For more information on shocks, struts, suspension and everything that goes with it, don’t hesitate to call Manchester Auto & Tire of Mint Hill, LLC at 704-545-4597, email us at kenmanchester1@gmail.com, or message us on Facebook at www.facebook.com/ManchesterAutoandTireOfMintHill.

 

Auto Repair in Mint Hill – The Most Common Ways Cars Fail State Inspections

State inspections are a staple of North Carolina Car Ownership, and you’ve most likley been through the process of getting one before. If you want to keep your visit short and sweet, try to avoid these common mistakes so you don’t have to spend extra time trying to pass.

Safety

All vehicles are required to go through a safety test. Vehicles model year 1995 and older, as well as vehicles less than three model years old and with less than 70,000 miles, require a Safety Only test. This test is $13.60 ($23.60 with window tint), and cannot have sales tax applied to it. This test covers all safety components such as brakes, headlights, wipers and tires.

Common Fail Methods: Bald Tires, Non-Functioning lights, Aftermarket Lights.

  • Tires cannot go below 2/32″ at their worst point. So even if the inside of the tire looks brand-new, if the tire has worn improperly and is below 2/32″ at any point, it fails.
  • Turn signals (with the exception of the rear turn signals which can be red and part of the brake light) must be amber in color. even if they function but are not amber, they fail.
  • All headlights, including high beams, must function, even if you only drive during the day. Sometimes high beams burn out, and you may not even know because you only use them on occasion. As always, check before you go to the test!
  • Aftermarket lights are cool, but unfortunately fail every time If it didn’t roll off the assembly line with them, the vehicle fails. That means no aftermarket LED headlights and no underglow. Many shops are petitioning this rule though, so don’t give up hope yet, tuners!

Emissions

Vehicles model year 1996 and above, with the exception of vehicles less than three model years old and with less than 70,000 miles, require a Safety & Emissions test, which is $30 ($40 with window tint) and cannot have sales tax applied to it. Safety & Emissions have all aspects of the Safety Only tests, as well as common emissions checks such as checking to make sure OBDII functions are not imapred, that vehicles have not had emission components tampered with, and that the vehicle does not have a the Malfunction Indicator Lamp (Check Engine Light or CEL for short) in the “on” position.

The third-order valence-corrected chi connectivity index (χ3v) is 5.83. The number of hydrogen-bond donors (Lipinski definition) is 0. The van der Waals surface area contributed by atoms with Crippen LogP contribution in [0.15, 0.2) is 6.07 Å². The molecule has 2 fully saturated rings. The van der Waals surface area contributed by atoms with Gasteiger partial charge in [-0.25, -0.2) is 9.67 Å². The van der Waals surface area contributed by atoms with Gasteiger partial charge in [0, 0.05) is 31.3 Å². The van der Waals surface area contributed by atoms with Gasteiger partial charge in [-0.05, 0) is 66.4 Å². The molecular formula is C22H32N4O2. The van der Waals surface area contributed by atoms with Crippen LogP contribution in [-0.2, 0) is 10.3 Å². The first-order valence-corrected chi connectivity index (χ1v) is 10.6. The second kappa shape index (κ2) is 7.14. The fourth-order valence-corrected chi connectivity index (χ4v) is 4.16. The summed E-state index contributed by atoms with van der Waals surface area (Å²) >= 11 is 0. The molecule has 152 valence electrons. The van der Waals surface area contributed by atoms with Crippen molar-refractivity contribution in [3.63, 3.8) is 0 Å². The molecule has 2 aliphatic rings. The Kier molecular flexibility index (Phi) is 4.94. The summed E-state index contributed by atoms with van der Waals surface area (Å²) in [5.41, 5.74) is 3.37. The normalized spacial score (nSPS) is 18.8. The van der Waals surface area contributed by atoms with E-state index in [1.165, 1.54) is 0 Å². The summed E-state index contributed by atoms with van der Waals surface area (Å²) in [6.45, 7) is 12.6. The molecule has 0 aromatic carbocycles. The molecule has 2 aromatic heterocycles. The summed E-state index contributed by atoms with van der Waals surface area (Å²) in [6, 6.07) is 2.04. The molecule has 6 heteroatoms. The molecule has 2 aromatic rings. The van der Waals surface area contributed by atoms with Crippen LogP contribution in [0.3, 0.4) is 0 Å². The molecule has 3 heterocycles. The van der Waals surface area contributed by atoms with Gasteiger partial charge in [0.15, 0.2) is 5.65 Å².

Common Fail Methods: CEL on, Non-functioning CEL, tampered emissions components.

  • Removing emissions components, like “Straightpiping” a car (removing the catalytic converter for a mean, deep rumble) are immediate fails.
  • When the car’s key is in the “on” or sometimes the “acc” position, most dash lights come on – they do this so you can check to see if the bulbs are still good. If the CEL does not illuminate here, the vehicle fails.
  • Check Engine Lights on vehicles that qualify for emissions tests cannot be on for any reason and still pass said emissions tests. Any vehicle with a CEL fails, even if just for a loose gas cap. Have it checked first!

Window Tint

In North Carolina, window tint can only be as dark as 35%, with exceptions being made for medical purposes. On cars, every window applies. On SUV’s, Trucks and everything else, only the front two have to be 35%, the rest can be as dark as desired. The windshield on any vehicle cannot have tint pass below the “AS1” line (check on the driver’s side of your windshield about 1/5 of the way down, you’ll see a small “AS1” printed.) Again, this can only be at most 35%. Any state inspection where tint was tested is required by law to have a $10 window tint fee.

Common fail methods: Too dark

  • On most vehicles, the back windows are already darker than the fronts off the assembly line. While 35% tint on the front may make those windows 35%, it may make the rear ones 30% or 25%. When  tinting rear windows on vehicles that have their rear windows tested like sedans, remember – use lighter tint on the rear!

Auto Repair in Mint Hill – What Do Oil Grades Mean?

Have you taken a peak at your oil change sticker or owner’s manual to see what kind of oil you’re running in your car? No, not standard or synthetic, but the grade of oil? It usually reads like 5W30 or 0W20. Sure, you’ve probably seen that combo of letters and numbers before, but what does it mean? Today, we’re going to talk about just that and why using the right kind is important.